Always ensure that the vehicle is securely chocked on level ground before releasing the parking brake. Cage the spring brake or use a minimum hold off pressure of 90 psi (6 bar).
Regular brake inspection is an important part of vehicle maintenance and should take place every 3 months.
These check frequencies are a minimum and, depending on the vehicle application, a more frequent check may be necessary. Refer also to vehicle manufacturer’s instructions with regard to check frequencies and service intervals for brake calipers, brake pads, brake discs and air chambers.
Brake Pad Wear
A visual assessment of brake pad wear should be made – independent of any wear indicator fitted to the vehicle. There are two methods of carrying out a quick and simple assessment of the approximate pad life remaining without removing the wheel.
Compare the position of the caliper marking X with respect to the carrier marking Y. If the positions of X and Y are similar to those shown in the right hand diagram then the brake pad and the brake disc thickness should be checked with the wheel removed.
Compare the position of the caliper with respect to the end of the short guide sleeve, where applicable. If dimension Z is less than 1 mm then the brake pad and the brake disc thickness should be checked with
If the visual assessment indicates the pads are approaching their maximum wear allowance then a full check with wheel removed should be made. Brake pads should be replaced when the friction lining C has worn to a thickness of 2.0 mm or less.
You must always replace the brake pads on both brakes across an axle.
Visually inspect the brake for damage or corrosion, paying particular attention to the guide sleeve boots and tappet boots. Check that the adjuster cap is correctly fitted. If in doubt follow the additional checks in this maintenance procedure and if necessary replace any damaged parts using the relevant MEI service kit.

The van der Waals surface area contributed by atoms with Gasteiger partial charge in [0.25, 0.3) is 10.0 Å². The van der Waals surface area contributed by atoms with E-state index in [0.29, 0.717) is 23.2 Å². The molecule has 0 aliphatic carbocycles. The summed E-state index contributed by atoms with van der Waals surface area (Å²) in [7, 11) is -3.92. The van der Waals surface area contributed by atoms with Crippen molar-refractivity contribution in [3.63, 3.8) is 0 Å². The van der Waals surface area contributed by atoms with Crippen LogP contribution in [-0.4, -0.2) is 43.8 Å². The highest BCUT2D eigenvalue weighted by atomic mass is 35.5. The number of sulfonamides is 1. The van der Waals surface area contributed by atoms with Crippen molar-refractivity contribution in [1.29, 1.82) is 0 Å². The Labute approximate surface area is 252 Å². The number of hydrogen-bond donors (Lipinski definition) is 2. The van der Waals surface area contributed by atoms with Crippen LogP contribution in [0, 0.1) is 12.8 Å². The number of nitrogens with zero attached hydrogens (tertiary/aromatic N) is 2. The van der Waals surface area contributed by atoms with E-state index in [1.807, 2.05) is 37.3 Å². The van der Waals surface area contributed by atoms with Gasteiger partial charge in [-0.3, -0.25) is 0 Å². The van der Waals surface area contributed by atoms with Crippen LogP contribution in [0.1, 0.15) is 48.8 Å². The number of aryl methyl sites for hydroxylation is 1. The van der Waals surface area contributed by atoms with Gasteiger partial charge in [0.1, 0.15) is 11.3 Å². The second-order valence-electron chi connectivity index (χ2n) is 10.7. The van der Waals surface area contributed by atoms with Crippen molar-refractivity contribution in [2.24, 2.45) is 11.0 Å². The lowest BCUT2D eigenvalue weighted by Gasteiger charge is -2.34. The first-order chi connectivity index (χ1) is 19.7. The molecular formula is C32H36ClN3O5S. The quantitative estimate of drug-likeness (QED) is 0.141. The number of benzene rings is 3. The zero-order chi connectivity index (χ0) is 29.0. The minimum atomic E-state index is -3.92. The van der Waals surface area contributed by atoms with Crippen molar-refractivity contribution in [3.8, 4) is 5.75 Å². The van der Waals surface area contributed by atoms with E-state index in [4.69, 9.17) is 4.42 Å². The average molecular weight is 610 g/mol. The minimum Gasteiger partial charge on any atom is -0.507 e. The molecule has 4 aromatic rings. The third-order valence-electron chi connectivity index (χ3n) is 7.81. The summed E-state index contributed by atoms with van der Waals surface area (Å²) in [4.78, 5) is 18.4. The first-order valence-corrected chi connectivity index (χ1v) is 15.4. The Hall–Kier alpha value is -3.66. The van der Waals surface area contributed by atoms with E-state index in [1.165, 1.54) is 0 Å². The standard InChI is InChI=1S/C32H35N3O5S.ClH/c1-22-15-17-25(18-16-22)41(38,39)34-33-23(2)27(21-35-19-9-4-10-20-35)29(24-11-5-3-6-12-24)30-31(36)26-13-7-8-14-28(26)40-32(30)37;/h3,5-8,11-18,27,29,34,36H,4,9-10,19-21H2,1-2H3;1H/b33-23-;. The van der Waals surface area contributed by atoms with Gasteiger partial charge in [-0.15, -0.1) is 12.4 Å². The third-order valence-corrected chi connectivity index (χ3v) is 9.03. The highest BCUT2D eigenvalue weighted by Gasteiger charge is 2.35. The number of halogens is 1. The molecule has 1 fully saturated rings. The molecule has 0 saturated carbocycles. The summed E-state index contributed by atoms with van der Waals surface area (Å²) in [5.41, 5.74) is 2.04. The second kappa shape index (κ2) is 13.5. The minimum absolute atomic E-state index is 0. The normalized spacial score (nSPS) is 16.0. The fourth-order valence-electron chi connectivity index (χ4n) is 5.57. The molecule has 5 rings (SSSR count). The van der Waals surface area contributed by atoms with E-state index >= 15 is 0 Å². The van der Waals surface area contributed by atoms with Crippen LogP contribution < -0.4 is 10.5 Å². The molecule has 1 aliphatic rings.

Guide Sleeve Boots
Measure the thickness of the brake disc at its thinnest section – brake discs should be replaced when the overall thickness E has worn to 37.0 mm or below.
! Be aware of possible burrs or lips at the outer edge when checking the disc thickness.
Note: The brake discs should be checked according to the vehicle manufacturer’s specification, looking for signs of heavy grooving, cracking or corrosion.
If disc thickness E is less than 39 mm it is recommended that the disc should be replaced when the brake pads are changed.
! You must always replace the brake discs on both wheels across an axle. Ensure old brake pads and discs are disposed of in accordance with local environmental regulations.
Operational checks should be carried out annually or at every pad replacement. It is important to check the brake adjuster is functioning correctly and that the caliper slides smoothly over its full range of travel.
Ensure that service brake and parking brake are in the released condition – always ensure the vehicle is securely chocked before releasing the parking brake. Push and pull caliper 3 times in an axial direction to assess the running clearance between pads and disc. If the caliper does not move then check the condition of the guide sleeve bushes. Remove the adjuster cap and fit new pads. Set the clearance by turning the adjuster anti-clockwise with a suitable 10 mm ring spanner or socket wrench, and then turn clockwise until 1.3 mm running clearance has been achieved, measured between the tappet heads & inboard pad, ensuring there is no clearance at the outboard pad.